By Tracy Correa
HINKLEY – Albert Gutierrez is getting his hands dirty under the hood of a nearly 30-foot long, flatbed tow truck. If he’s intimidated, he doesn’t show it.
The 18-year-old recent high school graduate from Hinkley is anxious to learn. And, with an interest in the auto repair field, he is getting valuable on-the-job experience at Barstow Towing.
Gutierrez is one of eight young adults – ages 18-to 24-years old – participating in the Hinkley Career Training Program. The program is funded with a $38,000 grant from PG&E to the Career Institute, an organization that specializes in career-building services for young adults.
For Gutierrez, whose limited work experience was in the fast food industry, the skills he gains from the program could help him establish a career.
Ask him what he likes about working at Barstow Towing and Gutierrez is quick to answer: “All of it.” He is performing oil changes, rotating tires – anything needed to help keep the fleet of 16 tow trucks running smoothly.
The program’s participants from the Hinkley-Barstow area are receiving nine weeks of paid work experience and classroom instruction that includes help with interviewing techniques and resume preparation.
Under way since August, the program ends later this month. It is much-needed in the Hinkley community, which suffers from an unemployment rate between 14 and 15 percent. For a young person with limited job skills, the market is even tougher.
The unincorporated San Bernardino County community in the Mojave Desert has less than 2,000 people and very few local businesses. That’s why participants like Gutierrez work in nearby towns.
The workers’ $9-an-hour wages are covered by the grant, so it’s a win for participating employers, too.
Dan Ebersohl, president of Barstow Towing, said the program provides him an extra set of work hands at no cost to his company. He also feels good that he is helping a young person gain job skills.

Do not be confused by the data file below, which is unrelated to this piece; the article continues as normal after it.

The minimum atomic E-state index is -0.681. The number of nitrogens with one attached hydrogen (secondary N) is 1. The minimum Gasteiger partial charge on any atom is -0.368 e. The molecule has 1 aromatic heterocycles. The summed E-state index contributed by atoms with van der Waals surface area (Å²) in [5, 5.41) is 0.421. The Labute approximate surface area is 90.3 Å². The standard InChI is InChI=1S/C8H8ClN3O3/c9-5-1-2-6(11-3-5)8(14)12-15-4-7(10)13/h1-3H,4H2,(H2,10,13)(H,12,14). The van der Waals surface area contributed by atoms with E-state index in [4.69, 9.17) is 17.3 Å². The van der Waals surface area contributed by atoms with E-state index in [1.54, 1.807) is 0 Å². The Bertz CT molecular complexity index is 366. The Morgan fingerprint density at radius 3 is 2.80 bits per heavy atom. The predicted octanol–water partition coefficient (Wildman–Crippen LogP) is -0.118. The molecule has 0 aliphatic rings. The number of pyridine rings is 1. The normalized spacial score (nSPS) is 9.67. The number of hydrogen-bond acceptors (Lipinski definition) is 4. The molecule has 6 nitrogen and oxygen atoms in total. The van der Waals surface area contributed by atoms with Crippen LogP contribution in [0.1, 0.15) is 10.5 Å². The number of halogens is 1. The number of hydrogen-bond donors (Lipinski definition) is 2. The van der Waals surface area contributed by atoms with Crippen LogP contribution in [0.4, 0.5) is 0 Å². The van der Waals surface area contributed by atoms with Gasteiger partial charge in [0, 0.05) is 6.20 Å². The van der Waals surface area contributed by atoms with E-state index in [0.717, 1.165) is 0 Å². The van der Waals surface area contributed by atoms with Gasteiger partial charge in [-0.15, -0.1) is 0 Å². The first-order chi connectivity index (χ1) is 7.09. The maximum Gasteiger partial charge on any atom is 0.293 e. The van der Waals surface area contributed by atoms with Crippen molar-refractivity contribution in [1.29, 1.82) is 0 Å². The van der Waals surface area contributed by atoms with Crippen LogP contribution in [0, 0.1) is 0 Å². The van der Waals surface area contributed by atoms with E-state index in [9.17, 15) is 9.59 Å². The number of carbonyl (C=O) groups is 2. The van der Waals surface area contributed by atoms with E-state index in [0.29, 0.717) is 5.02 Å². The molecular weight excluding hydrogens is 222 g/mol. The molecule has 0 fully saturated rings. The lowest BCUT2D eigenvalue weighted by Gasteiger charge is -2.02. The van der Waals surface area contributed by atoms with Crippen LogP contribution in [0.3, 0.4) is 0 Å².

He said Gutierrez knew very little when he arrived, but now he blends right in with the company’s 18 other employees. “He knows more now than he did when he first started,” said Ebersohl, who said Gutierrez has progressed from part-time to full-time shifts.
Across town, 19-year-old Dylan Barton is getting his hands dirty, too. He’s cleaning carpets at a rental house under the watchful eye of Titan Carpet Care owner Luke Haefele.
Barton is looking to add work experience to his resume.
“I’m more of a physical person,” said Barton, who is built like a linebacker. His strength comes in handy when he is hauling cleaning equipment from the work truck.
Barton said he wants to be the decision-maker at a company. “One day I do want to own my own business,” he said, just like Haefele.
The two joke like brothers, but Haefele takes a serious tone when he talks to Barton about what it’s like to run a business. “We talk about profit and loss, what it’s like to bid on a job,” said Haefele.
Haefele said he has come to trust Barton and even allowed him to back his prized Hummer out of the driveway. And he’s been so impressed by the young man that he hopes to hire him after the program ends.
Value of training
Teresa Taylor, CEO of the Career Institute, said the partnership with PG&E is helping fill a critical void in a small town with few employment options. “Today’s economy needs well-trained workers,” she said.
PG&E’s Ray Gonzalez, a senior government relations representative who works in Hinkley, said members of the Hinkley Community Advisory Committee came up with the idea for the youth work program. The Community Advisory Committee was formed last year and is part of PG&E’s continuing effort to support the people of Hinkley as it cleans up material left over from use at a gas compressor plant decades ago.
As a former chairman of the San Bernardino Employment Training Agency and a long-time member of the County Workforce Development Board, Gonzalez understands the importance of career training.
This program truly benefits the young people in Hinkley, he said. “My hope is what they take away from this are lifelong skills.”
Melissa Matteson, a career mentor with Career Institute, said the program is about much more than providing a short-term pay check. The hope is to broaden their horizons to make them see their full potential.
Now, she said, at least half of the eight businesses said they plan to hire the youth workers after the program ends.
E-mail Tracy Correa at Tracy.Correa@pge.com